We must stop the coronavirus curve: the vaccine is everyone

By Ignacio López-Goñi, university of Navarra

The WHO has declared that the disease COVID19 is already a pandemic. Recall that this word means that there is a sustained, effective and continuous transmission of the disease simultaneously in more than three different geographical regions. This is not synonymous with death: it does not refer to the lethality of a virus but to its transmissibility and geographical extension. No, we are not all going to die.

But why are the health authorities so insistent on these containment and isolation measures now, and why are they so necessary?

In an infectious agent epidemic, the number of cases increases progressively over time. To understand how an epidemic spreads in a population, three types of individuals must be considered: those who can contract the infection, those who are already infected, and those who have recovered and are no longer susceptible to illness.

At first the number of susceptibles is high and the number of infected increases rapidly. As time passes, the number of susceptibles decreases (because they have been cured, immunized, vaccinated or have died). There are fewer people to infect and we are at the peak of the epidemic. It is what is called the density limit: the minimum number of individuals necessary to continue the disease. Once the pathogen is reached, it can no longer be transmitted as effectively in the population and the number of cases decreases. So are the epidemic curves.

Author provided

How fast the epidemic goes and what beaked Whether that curve is depends on many factors. Among others, the transmissibility of the virus and whether the population is more or less susceptible to becoming infected. The problem with this SARS-CoV-2 coronavirus is that it is very transmissible and, being new, the population has not had previous contact with it, they do not have immunity and, in principle, we are all susceptible to getting sick.

Knowing where we are on the epidemic curve is very difficult.

If the epidemic is going very fast and the curve is very sharp, one of the most serious problems is the collapse of the health system. Having 10 cases in 10 days is not the same as having 100 in a single day. Although 80% of cases of SARS-CoV-2 infection may be asymptomatic or mild, in 16% it can cause pneumonia and in 4% it can be fatal (provisional figures).

Pneumonia is not a cold, it can be very serious and in many cases it requires going to a hospital and even being admitted. That is the big problem, that the capacity limit of the health system is exceeded and it collapses.

What is above the capacity limit may be deaths.

Figure. Author provided

That is why it is so important to stop the curve, the intervention measures. The goal is not to keep people from becoming infected, this is probably inevitable, but to delay and reduce the peak of the epidemic. For this, there are containment measures that are applied in the first days of the curve. It is when you have few outbreaks and are very localized, you know how they have been infected, you can diagnose and isolate the infected and follow up on people who have been in contact with that person and quarantine them.

Isolating the bulbs could slow down the curve.

But sometimes with that it is not enough and the number of infected increases. As I have said, knowing at what point we are on the epidemic curve is very difficult. It is then when you must adopt more drastic measures, social quarantines, which must be as effective and sustainable over time and as least disruptive as possible.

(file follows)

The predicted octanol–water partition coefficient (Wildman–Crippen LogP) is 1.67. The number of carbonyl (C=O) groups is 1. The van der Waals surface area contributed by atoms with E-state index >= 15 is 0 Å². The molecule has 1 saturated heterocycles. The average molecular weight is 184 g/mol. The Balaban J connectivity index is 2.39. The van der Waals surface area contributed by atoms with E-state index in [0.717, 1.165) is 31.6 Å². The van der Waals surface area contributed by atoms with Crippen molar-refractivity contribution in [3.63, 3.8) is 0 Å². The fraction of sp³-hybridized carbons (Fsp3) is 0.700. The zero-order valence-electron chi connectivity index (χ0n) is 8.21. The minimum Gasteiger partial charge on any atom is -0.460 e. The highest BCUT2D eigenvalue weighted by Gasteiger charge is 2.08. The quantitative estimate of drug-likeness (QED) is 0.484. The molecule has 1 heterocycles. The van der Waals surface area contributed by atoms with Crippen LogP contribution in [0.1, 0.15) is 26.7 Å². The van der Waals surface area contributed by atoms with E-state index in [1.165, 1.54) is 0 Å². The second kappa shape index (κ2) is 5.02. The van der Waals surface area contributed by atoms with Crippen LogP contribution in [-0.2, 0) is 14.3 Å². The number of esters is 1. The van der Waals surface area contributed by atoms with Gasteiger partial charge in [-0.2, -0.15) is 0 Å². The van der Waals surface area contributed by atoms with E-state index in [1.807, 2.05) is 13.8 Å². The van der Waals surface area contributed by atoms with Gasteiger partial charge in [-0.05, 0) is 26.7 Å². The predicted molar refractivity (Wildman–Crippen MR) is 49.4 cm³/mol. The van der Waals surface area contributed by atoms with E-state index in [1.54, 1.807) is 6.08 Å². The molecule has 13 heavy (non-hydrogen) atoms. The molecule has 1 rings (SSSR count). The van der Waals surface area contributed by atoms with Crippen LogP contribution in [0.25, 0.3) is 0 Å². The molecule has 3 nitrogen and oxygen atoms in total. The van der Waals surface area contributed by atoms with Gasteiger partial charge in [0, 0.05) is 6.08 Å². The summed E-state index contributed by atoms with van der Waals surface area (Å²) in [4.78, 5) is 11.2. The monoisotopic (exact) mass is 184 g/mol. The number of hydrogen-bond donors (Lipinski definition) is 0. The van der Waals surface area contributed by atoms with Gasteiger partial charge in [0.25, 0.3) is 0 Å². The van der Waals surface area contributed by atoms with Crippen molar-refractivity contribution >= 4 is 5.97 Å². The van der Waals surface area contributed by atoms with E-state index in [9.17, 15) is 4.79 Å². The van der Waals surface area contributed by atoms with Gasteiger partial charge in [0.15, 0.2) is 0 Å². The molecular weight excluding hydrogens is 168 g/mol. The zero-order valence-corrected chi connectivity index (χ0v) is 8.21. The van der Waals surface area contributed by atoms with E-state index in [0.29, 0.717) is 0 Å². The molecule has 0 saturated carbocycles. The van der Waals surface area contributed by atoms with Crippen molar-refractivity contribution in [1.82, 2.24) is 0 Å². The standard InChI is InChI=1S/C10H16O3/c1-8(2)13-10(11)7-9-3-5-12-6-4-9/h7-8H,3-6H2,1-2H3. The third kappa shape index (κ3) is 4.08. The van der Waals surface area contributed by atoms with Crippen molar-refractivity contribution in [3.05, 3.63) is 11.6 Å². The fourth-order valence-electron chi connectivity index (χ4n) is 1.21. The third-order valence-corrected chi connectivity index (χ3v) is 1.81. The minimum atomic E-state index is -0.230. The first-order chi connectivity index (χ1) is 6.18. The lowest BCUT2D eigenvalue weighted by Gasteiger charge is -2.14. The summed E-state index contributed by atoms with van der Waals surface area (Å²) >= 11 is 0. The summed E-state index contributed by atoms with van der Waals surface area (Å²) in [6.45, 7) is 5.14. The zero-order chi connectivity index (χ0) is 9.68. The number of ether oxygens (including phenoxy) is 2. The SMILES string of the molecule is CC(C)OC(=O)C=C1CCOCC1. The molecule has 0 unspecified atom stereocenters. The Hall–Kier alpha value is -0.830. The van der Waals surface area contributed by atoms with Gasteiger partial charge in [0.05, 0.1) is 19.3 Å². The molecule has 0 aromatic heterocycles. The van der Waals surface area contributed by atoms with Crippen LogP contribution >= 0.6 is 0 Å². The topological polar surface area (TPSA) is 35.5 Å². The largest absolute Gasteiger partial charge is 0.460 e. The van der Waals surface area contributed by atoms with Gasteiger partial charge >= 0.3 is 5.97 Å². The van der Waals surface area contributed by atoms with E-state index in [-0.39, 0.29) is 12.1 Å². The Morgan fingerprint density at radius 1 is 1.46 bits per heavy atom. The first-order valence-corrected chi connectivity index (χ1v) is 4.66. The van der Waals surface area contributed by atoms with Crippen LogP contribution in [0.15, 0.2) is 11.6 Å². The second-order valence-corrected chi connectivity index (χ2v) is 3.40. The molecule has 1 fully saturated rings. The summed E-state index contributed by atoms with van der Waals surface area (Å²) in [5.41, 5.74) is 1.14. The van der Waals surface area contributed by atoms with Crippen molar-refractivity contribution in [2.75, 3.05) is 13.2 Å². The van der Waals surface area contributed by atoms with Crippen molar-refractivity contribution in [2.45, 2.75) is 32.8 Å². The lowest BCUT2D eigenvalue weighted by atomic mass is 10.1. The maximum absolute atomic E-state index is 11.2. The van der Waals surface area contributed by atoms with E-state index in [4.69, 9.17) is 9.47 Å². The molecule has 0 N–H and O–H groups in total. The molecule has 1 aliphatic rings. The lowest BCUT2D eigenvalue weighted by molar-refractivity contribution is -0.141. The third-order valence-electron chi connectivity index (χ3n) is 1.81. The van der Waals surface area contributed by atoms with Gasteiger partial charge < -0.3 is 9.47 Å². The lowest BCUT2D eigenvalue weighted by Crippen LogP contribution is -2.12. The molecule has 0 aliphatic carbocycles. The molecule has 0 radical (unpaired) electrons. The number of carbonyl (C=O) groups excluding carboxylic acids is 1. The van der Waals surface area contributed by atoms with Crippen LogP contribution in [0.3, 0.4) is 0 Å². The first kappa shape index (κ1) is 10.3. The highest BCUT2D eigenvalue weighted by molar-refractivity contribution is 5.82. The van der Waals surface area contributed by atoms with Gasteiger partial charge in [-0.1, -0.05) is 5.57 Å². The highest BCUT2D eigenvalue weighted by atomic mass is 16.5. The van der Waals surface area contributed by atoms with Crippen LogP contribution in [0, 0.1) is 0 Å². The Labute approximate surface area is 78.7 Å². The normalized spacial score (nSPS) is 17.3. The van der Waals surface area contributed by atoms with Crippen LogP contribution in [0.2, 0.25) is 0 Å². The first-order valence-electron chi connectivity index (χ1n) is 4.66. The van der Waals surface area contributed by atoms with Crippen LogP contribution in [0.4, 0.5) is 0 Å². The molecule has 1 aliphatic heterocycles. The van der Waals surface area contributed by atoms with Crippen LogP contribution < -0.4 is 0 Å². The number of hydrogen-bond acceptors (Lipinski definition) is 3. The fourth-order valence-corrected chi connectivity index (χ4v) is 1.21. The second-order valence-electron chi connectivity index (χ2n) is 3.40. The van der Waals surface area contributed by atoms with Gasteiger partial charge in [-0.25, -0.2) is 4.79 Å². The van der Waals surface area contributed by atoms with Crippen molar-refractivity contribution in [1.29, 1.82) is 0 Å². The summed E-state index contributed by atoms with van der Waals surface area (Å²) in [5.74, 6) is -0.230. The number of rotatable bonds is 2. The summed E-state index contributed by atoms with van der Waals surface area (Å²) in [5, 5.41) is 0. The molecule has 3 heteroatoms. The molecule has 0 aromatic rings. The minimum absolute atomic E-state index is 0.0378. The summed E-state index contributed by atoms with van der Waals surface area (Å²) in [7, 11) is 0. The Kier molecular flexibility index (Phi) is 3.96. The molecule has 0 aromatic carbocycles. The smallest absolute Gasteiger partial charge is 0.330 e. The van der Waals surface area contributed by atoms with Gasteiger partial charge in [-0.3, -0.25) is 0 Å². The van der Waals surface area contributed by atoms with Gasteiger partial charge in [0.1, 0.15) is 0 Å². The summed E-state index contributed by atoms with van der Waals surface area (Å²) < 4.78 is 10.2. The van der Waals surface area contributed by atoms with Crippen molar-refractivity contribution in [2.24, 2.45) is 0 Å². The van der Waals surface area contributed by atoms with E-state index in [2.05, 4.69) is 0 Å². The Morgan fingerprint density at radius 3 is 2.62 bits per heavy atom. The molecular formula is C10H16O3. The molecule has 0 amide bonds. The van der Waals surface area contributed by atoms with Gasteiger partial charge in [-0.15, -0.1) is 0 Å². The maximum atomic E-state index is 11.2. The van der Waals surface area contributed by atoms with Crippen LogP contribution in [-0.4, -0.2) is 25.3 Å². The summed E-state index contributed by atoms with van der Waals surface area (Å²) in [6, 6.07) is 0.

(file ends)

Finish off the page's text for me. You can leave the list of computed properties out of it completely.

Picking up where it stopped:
What are those measurements? What real benefit will each have to stop the curve and what risk does it pose to the life of the citizen? That is a very difficult and complex decision. That is what the health authorities and governments are for, who are primarily responsible.

Therefore, we are now in the phase of stopping the curve. Perhaps you are one of those 80% of healthy people who will become infected and pass it more or less lightly. But your actions can contribute to slowing down the curve or to exceeding the capacity of the system. We have to shield our hospitals and protect our toilets. We have to protect the weakest, the most susceptible to getting sick and even dying, not only from the virus but also from the collapse of the health system. Older people with previous pathologies are the most vulnerable.

That is why all these measures that are being announced to us are so important. They are difficult, uncomfortable, they will affect us financially, but they are necessary. The best thing for a virus is a lot of people, very close and moving. The less we move and the further apart we are, the better.

10 basic tips for #FrenarLaCurva:

1. Do not panic, being alert is not an alarm.

2. Wash your hands frequently and put it to good use when sneezing and coughing.

3. Exercise social distancing: not kisses, hugs, handshakes. Find alternatives.

4. Do not go to crowded places: cultural, sports and entertainment events.

5. Avoid traveling if it is not absolutely essential. Reduce your trips on public transport.

6. If you can, cut down on meetings and work from home.

7. If you have any symptoms, stay home and use the telephones indicated for it.

8. Do not go to the hospital if it is not absolutely essential.

9. Take care and protect especially the most vulnerable people, with previous pathologies and adults.

10. Above all, stay calm, there is also good news about the coronavirus.

This will happen, but we have to stop the blow. Remember: the vaccine is you!

Information for citizens of the Ministry of Health

Ignacio López-Goñi, Professor of Microbiology, University of Navarra

This article is republished from The Conversation under a Creative Commons license. Read the original article.